February 18, 2009
Windows and Mirrors: Interaction Design, Digital Art, and the Myth of Transparency
By Jay David Bolter and Diane Gromala
The MIT Press
xii, 182 p.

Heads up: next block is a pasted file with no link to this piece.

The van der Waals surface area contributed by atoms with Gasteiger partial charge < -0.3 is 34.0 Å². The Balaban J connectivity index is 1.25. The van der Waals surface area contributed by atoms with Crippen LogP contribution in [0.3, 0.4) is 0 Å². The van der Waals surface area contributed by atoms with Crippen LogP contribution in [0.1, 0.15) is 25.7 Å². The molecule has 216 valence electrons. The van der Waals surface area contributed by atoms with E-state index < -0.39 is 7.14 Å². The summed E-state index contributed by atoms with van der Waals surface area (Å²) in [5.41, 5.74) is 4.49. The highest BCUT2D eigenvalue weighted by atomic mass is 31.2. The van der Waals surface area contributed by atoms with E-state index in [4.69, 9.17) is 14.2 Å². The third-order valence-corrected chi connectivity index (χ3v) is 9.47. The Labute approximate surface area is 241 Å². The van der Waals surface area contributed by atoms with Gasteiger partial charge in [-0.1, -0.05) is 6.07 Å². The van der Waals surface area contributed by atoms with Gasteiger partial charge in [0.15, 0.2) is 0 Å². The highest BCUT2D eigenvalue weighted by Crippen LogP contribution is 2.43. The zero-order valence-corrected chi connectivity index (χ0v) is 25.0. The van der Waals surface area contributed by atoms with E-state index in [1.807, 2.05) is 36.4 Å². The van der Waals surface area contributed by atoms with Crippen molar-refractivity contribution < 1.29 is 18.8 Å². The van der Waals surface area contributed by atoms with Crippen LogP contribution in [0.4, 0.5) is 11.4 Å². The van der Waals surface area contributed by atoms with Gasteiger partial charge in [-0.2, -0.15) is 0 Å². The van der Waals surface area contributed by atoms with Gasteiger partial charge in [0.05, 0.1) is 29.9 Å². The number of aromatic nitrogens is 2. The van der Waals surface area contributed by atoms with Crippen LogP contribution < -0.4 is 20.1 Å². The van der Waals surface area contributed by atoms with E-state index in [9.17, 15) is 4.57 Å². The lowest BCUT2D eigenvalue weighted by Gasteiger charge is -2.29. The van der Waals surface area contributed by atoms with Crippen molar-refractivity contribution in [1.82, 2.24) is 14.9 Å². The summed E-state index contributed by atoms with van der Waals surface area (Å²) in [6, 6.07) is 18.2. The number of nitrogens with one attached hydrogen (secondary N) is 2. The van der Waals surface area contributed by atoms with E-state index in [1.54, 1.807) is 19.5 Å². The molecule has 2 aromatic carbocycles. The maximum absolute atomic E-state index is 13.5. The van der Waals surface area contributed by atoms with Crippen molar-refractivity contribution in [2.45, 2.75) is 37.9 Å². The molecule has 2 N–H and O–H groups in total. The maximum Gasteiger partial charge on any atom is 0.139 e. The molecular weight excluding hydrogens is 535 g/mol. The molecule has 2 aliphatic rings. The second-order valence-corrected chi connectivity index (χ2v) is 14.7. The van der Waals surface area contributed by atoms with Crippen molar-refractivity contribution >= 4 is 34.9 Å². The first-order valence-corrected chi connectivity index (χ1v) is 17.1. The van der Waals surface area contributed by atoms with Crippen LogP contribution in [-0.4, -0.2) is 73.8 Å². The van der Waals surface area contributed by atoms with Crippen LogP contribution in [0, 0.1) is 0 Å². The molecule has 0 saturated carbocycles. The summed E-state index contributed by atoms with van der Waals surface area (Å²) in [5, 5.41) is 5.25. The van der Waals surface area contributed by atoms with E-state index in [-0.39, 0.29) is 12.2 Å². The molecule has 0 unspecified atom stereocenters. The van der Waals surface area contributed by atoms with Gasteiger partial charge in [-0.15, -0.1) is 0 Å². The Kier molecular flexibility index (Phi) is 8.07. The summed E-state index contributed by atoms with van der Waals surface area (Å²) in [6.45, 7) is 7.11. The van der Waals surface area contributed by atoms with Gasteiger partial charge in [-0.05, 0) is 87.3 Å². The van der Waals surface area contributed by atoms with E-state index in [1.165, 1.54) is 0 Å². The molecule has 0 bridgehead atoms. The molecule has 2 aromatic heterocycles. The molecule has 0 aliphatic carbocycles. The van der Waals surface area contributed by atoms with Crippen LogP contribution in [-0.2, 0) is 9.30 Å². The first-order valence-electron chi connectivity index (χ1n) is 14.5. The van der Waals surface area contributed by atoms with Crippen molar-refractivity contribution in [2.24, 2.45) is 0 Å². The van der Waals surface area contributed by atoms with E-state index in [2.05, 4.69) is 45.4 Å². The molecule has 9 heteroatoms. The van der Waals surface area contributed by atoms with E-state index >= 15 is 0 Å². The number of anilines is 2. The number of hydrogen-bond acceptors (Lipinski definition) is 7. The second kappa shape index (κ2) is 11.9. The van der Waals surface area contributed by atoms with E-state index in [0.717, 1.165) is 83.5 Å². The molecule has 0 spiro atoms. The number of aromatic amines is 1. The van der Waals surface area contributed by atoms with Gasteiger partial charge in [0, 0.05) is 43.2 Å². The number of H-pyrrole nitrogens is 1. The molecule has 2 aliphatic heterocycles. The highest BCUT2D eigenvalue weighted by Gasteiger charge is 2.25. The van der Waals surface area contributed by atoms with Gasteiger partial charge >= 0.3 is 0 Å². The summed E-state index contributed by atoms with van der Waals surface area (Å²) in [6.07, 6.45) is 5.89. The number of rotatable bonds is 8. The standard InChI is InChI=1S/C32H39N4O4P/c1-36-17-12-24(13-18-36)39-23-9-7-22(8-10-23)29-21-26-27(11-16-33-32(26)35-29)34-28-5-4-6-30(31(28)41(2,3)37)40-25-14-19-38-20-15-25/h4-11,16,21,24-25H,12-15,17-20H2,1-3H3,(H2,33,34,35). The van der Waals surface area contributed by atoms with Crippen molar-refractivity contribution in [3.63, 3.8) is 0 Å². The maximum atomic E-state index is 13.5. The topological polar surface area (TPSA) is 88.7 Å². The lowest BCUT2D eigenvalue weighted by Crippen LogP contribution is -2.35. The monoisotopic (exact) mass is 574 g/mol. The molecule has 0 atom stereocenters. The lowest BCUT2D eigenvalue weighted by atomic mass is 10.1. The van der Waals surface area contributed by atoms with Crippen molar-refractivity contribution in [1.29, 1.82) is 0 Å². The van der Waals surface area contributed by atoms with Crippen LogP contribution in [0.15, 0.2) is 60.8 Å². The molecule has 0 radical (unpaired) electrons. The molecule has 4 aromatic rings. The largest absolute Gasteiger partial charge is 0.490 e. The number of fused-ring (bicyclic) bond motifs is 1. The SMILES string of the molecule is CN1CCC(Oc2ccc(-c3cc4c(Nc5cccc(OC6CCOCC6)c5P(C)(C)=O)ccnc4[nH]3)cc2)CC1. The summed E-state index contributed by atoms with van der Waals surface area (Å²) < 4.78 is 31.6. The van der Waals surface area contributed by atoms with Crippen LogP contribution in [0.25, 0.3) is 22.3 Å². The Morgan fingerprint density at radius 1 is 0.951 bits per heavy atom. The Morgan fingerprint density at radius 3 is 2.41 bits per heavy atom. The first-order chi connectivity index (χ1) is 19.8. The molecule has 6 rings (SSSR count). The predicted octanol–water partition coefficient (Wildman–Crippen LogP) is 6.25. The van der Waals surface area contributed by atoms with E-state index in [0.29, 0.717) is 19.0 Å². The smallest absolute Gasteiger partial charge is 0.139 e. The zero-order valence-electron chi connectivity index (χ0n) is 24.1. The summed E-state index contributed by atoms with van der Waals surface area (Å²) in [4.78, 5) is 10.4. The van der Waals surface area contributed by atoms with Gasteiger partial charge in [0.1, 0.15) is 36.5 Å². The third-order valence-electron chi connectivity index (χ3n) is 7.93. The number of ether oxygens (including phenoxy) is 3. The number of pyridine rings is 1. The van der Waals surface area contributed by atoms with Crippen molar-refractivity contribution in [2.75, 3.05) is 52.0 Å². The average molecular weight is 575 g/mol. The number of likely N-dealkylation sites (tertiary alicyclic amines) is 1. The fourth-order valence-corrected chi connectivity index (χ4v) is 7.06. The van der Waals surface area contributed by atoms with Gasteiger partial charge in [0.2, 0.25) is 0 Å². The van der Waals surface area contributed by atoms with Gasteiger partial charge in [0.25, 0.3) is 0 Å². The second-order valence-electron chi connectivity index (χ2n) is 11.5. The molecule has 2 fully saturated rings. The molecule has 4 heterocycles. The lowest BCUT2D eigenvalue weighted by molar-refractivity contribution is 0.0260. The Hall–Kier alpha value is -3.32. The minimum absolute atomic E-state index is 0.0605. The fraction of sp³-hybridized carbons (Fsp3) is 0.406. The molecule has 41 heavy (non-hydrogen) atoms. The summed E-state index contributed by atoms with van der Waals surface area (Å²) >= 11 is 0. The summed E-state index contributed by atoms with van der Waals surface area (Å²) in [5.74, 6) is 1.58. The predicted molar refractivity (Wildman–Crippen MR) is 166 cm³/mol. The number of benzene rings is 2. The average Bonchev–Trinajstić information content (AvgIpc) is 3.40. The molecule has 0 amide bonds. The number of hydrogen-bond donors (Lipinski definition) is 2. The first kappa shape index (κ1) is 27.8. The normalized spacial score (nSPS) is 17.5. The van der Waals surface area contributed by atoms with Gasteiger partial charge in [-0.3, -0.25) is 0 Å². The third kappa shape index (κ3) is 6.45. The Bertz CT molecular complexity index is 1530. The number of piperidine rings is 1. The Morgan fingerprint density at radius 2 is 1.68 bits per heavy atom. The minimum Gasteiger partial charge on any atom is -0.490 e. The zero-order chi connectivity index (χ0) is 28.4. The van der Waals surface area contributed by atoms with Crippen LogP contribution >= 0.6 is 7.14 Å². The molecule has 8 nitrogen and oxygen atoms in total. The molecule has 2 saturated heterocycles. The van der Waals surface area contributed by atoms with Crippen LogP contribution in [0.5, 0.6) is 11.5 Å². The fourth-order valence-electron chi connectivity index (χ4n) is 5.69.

The basic premise is that a computer’s interface doesn’t always try to disappear; some artworks and other objects foreground it and confront us with it, and they are more interesting because of this. “[T]he computer is not becoming invisible in our culture” according to this incisive book, which surveys severals interesting projects, as a good catalog would, while also framing the discussion with real theoretical and conceptual insight. If there’s any flaw in this gem, it’s that the analysis is fixed too intently on the interface level at times, as if that were the only thing that defined digital systems. Their underlying functioning (to say nothing of their code or platform) is often elided. In the discussion of Terminal Time by Michael Mateas et al., this is a particular problem: The nature of the project as an AI system is passed over for its “user-centered design,” visuals, and questionnaires. Still, Windows and Mirrors sheds a great deal of light on its enigmatic main object, the interface.